He leaped across the shallow muddy creek, misjudging the water's width and his own beer-bellied girth, falling with the butt of the shotgun pounded into the soft creek underbelly like a stake through a napping Dracula's heart. He broke his fall reaching out to the sharp gravel with his shooting hand, and was bleeding. It made him more furious for the score to settle. He limped with soaked pant legs up to sore knees along the farm-road by the graveyard, past a thick shrubbery full of scattering blackbirds and a tree housing an abandoned hornet's nest. Beyond a splintered white gate he inspected both barrels. Clean for the kill.
Only days before, as the judgement against him for amount due was being read, tears rolling down his face onto a stiff white collar, he saw hope fading, and it reminded him of a line from an old movie for those with their backs to the wall: Do they know what a shotgun is for? Must be a pellet for every one hundred dollars owed, he thought.
The plaintiff stood on his porch, knowing what a shotgun was for. Stood there holding his suspender straps. He had a terrible scar on his chin that made him look as though he was constantly smiling; made you just naturally resent him like you were a clown he was amused by. The sight was raised to his gut, hand with gravel embedded remarkably steady, breathing calm from both fellows. One cricket started to sing, others in the chorus hesitant.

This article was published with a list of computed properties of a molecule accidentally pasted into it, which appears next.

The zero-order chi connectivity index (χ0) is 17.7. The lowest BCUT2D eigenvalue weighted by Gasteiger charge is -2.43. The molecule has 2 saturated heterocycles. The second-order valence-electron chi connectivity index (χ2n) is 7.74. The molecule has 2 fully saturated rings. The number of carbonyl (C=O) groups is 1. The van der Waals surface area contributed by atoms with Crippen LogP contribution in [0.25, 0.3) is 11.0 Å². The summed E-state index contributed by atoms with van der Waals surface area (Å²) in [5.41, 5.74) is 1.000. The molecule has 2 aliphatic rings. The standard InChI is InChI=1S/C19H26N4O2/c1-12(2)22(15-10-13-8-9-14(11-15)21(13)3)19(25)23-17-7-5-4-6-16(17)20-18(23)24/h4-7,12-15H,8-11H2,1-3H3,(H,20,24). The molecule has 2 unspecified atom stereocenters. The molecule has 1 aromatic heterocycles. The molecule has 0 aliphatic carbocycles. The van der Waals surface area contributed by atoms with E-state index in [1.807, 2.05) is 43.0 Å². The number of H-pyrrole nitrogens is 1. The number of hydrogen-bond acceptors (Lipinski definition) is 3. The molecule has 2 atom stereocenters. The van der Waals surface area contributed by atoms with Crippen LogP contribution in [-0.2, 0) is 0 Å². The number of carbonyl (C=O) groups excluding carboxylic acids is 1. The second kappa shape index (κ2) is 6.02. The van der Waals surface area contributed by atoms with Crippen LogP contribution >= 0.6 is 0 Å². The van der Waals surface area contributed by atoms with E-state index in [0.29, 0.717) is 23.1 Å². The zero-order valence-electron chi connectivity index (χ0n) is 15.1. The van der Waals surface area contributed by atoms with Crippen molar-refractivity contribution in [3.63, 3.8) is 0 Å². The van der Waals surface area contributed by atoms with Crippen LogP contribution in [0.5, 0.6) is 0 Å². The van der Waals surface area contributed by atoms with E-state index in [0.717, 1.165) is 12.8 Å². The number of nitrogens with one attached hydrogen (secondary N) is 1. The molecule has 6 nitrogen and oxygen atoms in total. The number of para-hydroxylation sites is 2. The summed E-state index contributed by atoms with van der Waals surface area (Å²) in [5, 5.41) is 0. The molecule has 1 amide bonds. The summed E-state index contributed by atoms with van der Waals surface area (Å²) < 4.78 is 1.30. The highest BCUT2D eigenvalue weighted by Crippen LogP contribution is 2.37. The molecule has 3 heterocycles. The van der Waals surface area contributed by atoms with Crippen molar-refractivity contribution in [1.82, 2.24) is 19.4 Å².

"I got my dog", the smiling man said, fearless.
The sorrowful man relaxed his trigger finger, lowered the sights slightly, and stood listening, scanning the porch, stable, and barn. Satisfied there was no beast he took aim once more. Wait a moment - there came in the silence of the crickets a slight crackling of maybe a trampling of hay, a hurried rustling. He turned his head and looked into the forbidden gentle eyes of the dog behind a narrow broken plank of the barn.
The dog snorted, sounding like farm machinery chugging after a winter thaw. Eye contact set the cast between the hunter and prey. He felt the blood drain from his head, dropped the gun and ran, the dog pounding its head against the narrow opening. That was the last anyone saw of the gunman, wheezing and coughing, a sprint through the woods like a charging elephant knocking down trees. A general alarm was issued for the mad man. People in the village triple-checked their deadbolts at dusk.
Three days later the local constable found the man dead, wide-eyed fright etched into a stone face, sprawled face up in a dry creek bed, the crime scene illuminated in a posse of dim lanterns.